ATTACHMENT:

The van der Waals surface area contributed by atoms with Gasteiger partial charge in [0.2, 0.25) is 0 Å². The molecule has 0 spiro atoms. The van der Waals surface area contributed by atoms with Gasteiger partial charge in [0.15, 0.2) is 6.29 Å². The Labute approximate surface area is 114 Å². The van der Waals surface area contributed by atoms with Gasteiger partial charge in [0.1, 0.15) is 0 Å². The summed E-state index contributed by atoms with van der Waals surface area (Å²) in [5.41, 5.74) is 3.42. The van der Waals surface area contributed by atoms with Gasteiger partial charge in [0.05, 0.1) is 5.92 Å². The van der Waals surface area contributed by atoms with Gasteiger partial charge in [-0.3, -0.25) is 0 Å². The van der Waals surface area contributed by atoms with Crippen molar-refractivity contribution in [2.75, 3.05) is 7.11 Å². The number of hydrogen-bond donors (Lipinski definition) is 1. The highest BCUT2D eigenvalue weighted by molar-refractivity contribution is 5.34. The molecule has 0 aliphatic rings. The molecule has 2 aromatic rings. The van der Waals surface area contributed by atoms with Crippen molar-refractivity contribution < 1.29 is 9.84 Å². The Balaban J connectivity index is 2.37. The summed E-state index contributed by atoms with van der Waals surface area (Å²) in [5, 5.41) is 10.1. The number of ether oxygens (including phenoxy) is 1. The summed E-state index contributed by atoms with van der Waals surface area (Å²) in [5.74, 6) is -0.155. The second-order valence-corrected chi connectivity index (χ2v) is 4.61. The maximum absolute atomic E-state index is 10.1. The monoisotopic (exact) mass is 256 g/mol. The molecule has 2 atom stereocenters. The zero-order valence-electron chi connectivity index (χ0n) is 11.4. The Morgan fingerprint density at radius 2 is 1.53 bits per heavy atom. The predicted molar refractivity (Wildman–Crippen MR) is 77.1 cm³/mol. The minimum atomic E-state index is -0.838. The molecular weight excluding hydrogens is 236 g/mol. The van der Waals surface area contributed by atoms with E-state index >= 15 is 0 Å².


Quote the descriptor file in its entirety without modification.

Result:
The van der Waals surface area contributed by atoms with Gasteiger partial charge in [0.2, 0.25) is 0 Å². The molecule has 0 spiro atoms. The van der Waals surface area contributed by atoms with Gasteiger partial charge in [0.15, 0.2) is 6.29 Å². The Labute approximate surface area is 114 Å². The van der Waals surface area contributed by atoms with Gasteiger partial charge in [0.1, 0.15) is 0 Å². The summed E-state index contributed by atoms with van der Waals surface area (Å²) in [5.41, 5.74) is 3.42. The van der Waals surface area contributed by atoms with Gasteiger partial charge in [0.05, 0.1) is 5.92 Å². The van der Waals surface area contributed by atoms with Gasteiger partial charge in [-0.3, -0.25) is 0 Å². The van der Waals surface area contributed by atoms with Crippen molar-refractivity contribution in [2.75, 3.05) is 7.11 Å². The number of hydrogen-bond donors (Lipinski definition) is 1. The highest BCUT2D eigenvalue weighted by molar-refractivity contribution is 5.34. The molecule has 0 aliphatic rings. The molecule has 2 aromatic rings. The van der Waals surface area contributed by atoms with Crippen molar-refractivity contribution < 1.29 is 9.84 Å². The Balaban J connectivity index is 2.37. The summed E-state index contributed by atoms with van der Waals surface area (Å²) in [5, 5.41) is 10.1. The number of ether oxygens (including phenoxy) is 1. The summed E-state index contributed by atoms with van der Waals surface area (Å²) in [5.74, 6) is -0.155. The second-order valence-corrected chi connectivity index (χ2v) is 4.61. The maximum absolute atomic E-state index is 10.1. The monoisotopic (exact) mass is 256 g/mol. The molecule has 2 atom stereocenters. The zero-order valence-electron chi connectivity index (χ0n) is 11.4. The Morgan fingerprint density at radius 2 is 1.53 bits per heavy atom. The predicted molar refractivity (Wildman–Crippen MR) is 77.1 cm³/mol. The minimum atomic E-state index is -0.838. The molecular weight excluding hydrogens is 236 g/mol. The van der Waals surface area contributed by atoms with E-state index >= 15 is 0 Å².